There’s this “silver bullet” myth circulating in B2B that goes something like this: If you implement a marketing automation platform (MAP), all your marketing wishes will be fulfilled. Jennifer Horton, research director of Demand Creation Strategies at SiriusDecisions, has encountered this over and over again. “I’ve been helping companies implement MAPs for years, and it always surprises me when they say, ‘This is great! We’re going turn it on, and it’s going to rain leads!’” If only it were that easy.
Too many MAP owners are still scratching their heads, wondering when the deluge of leads will begin. Last week at Summit 2014 in Orlando, Jennifer along with Jay Famico, technology practice director at SiriusDecisions, presented the results of a survey of 237 B2B organizations that have implemented a MAP. One of the key findings of the study is that, although most respondents are finding value in their MAP, a third of those surveyed are disappointed in the level of value they derive from their MAP.
Among other reasons for their dissatisfaction (e.g. inappropriate execution model, failure to establish a sound business process), organizations often underestimate the human resources required to drive MAP adoption, or they overburden existing resources, which limits their ability to use marketing automation to its fullest extent. During their Summit 2014 presentation on the state of marketing automation, Jay and Jennifer explained this disconnect and how to avoid it.
“How the heck can you expect it to rain leads and drive MAP processes if you don’t have anyone to drive the platform?” asked Jay. In the absence of a magic wand, “Automation can only work when the business process is clearly defined and you can scale the level of performance,” said Jennifer.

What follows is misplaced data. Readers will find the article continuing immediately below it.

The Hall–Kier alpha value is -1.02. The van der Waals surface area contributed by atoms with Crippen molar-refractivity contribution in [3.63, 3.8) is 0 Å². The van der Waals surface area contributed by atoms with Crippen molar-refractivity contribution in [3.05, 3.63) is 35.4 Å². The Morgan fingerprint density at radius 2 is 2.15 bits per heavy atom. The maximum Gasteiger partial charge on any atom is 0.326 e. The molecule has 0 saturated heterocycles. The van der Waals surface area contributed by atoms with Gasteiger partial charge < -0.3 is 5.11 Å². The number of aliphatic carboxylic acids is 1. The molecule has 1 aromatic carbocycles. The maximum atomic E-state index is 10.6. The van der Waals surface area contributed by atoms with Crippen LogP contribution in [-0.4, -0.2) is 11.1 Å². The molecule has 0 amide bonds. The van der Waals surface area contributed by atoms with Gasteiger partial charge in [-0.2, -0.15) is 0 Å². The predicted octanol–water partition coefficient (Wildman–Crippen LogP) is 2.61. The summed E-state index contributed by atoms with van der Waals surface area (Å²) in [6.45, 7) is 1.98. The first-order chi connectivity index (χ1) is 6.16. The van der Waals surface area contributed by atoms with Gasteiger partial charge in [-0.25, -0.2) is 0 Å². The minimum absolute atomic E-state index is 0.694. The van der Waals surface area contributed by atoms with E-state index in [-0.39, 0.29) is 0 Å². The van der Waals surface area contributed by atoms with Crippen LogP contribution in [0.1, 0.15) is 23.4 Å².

“I see a fundamental imbalance in the market – the rate of MAP adoption is outpacing user experience and skill development,” said Jay, which means that marketers with MAP experience are a precious commodity – thus they are highly sought after and well compensated. Just to give you an idea: More than 40 percent of MAP users have less than two years of experience.
So what’s the answer? Change your expectations. Accept that most MAP practitioners are individuals who are mastering a relatively new set of skills and are relatively new to B2B process transformation, so don’t expect them to be polished, seasoned veterans. “Instead of looking for someone with six to eight years of experience who’s polished and can make the case for the technology with executives, it may be more effective to groom internal MAP users for leadership roles,” said Jay.